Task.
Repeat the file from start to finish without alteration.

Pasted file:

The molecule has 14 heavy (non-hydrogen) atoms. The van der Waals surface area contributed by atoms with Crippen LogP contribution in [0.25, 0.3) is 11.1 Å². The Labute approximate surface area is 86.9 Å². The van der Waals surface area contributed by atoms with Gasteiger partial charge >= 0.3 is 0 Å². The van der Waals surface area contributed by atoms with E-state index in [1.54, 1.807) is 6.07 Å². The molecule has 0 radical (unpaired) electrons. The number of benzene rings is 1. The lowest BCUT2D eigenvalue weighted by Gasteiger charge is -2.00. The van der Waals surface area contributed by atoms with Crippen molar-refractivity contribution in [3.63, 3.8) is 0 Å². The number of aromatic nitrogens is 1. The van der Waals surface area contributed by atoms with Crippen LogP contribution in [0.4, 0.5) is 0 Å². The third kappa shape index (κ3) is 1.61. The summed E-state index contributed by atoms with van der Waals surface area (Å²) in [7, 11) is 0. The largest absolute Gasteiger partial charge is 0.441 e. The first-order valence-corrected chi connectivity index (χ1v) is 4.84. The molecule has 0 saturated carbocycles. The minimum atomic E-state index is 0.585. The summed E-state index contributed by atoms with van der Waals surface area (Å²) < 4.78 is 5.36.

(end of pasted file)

The molecule has 14 heavy (non-hydrogen) atoms. The van der Waals surface area contributed by atoms with Crippen LogP contribution in [0.25, 0.3) is 11.1 Å². The Labute approximate surface area is 86.9 Å². The van der Waals surface area contributed by atoms with Gasteiger partial charge >= 0.3 is 0 Å². The van der Waals surface area contributed by atoms with E-state index in [1.54, 1.807) is 6.07 Å². The molecule has 0 radical (unpaired) electrons. The number of benzene rings is 1. The lowest BCUT2D eigenvalue weighted by Gasteiger charge is -2.00. The van der Waals surface area contributed by atoms with Crippen molar-refractivity contribution in [3.63, 3.8) is 0 Å². The number of aromatic nitrogens is 1. The van der Waals surface area contributed by atoms with Crippen LogP contribution in [0.4, 0.5) is 0 Å². The third kappa shape index (κ3) is 1.61. The summed E-state index contributed by atoms with van der Waals surface area (Å²) in [7, 11) is 0. The largest absolute Gasteiger partial charge is 0.441 e. The first-order valence-corrected chi connectivity index (χ1v) is 4.84. The molecule has 0 saturated carbocycles. The minimum atomic E-state index is 0.585. The summed E-state index contributed by atoms with van der Waals surface area (Å²) < 4.78 is 5.36.